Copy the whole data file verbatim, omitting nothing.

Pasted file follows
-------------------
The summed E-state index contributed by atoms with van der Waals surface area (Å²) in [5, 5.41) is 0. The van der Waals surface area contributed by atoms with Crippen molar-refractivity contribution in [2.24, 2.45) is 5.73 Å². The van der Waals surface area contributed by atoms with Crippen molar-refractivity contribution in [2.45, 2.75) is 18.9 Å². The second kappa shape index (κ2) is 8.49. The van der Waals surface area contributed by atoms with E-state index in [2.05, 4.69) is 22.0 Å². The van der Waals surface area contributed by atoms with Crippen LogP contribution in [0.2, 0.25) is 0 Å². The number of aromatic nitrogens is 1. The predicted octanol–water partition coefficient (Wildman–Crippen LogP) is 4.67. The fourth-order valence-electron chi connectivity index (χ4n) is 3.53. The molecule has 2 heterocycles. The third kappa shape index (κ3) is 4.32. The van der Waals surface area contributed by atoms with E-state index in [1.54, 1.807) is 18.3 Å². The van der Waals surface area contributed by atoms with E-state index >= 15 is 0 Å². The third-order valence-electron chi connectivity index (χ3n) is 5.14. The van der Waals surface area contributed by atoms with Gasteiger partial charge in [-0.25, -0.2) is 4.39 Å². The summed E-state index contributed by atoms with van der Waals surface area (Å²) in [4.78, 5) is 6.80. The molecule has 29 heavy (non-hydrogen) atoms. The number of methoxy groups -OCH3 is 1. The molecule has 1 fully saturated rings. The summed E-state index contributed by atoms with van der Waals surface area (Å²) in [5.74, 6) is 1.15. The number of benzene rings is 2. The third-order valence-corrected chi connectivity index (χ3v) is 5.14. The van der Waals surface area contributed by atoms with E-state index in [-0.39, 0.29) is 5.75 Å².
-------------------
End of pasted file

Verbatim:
The summed E-state index contributed by atoms with van der Waals surface area (Å²) in [5, 5.41) is 0. The van der Waals surface area contributed by atoms with Crippen molar-refractivity contribution in [2.24, 2.45) is 5.73 Å². The van der Waals surface area contributed by atoms with Crippen molar-refractivity contribution in [2.45, 2.75) is 18.9 Å². The second kappa shape index (κ2) is 8.49. The van der Waals surface area contributed by atoms with E-state index in [2.05, 4.69) is 22.0 Å². The van der Waals surface area contributed by atoms with Crippen LogP contribution in [0.2, 0.25) is 0 Å². The number of aromatic nitrogens is 1. The predicted octanol–water partition coefficient (Wildman–Crippen LogP) is 4.67. The fourth-order valence-electron chi connectivity index (χ4n) is 3.53. The molecule has 2 heterocycles. The third kappa shape index (κ3) is 4.32. The van der Waals surface area contributed by atoms with E-state index in [1.54, 1.807) is 18.3 Å². The van der Waals surface area contributed by atoms with E-state index >= 15 is 0 Å². The third-order valence-electron chi connectivity index (χ3n) is 5.14. The van der Waals surface area contributed by atoms with Gasteiger partial charge in [-0.25, -0.2) is 4.39 Å². The summed E-state index contributed by atoms with van der Waals surface area (Å²) in [4.78, 5) is 6.80. The molecule has 29 heavy (non-hydrogen) atoms. The number of methoxy groups -OCH3 is 1. The molecule has 1 fully saturated rings. The summed E-state index contributed by atoms with van der Waals surface area (Å²) in [5.74, 6) is 1.15. The number of benzene rings is 2. The third-order valence-corrected chi connectivity index (χ3v) is 5.14. The van der Waals surface area contributed by atoms with E-state index in [-0.39, 0.29) is 5.75 Å².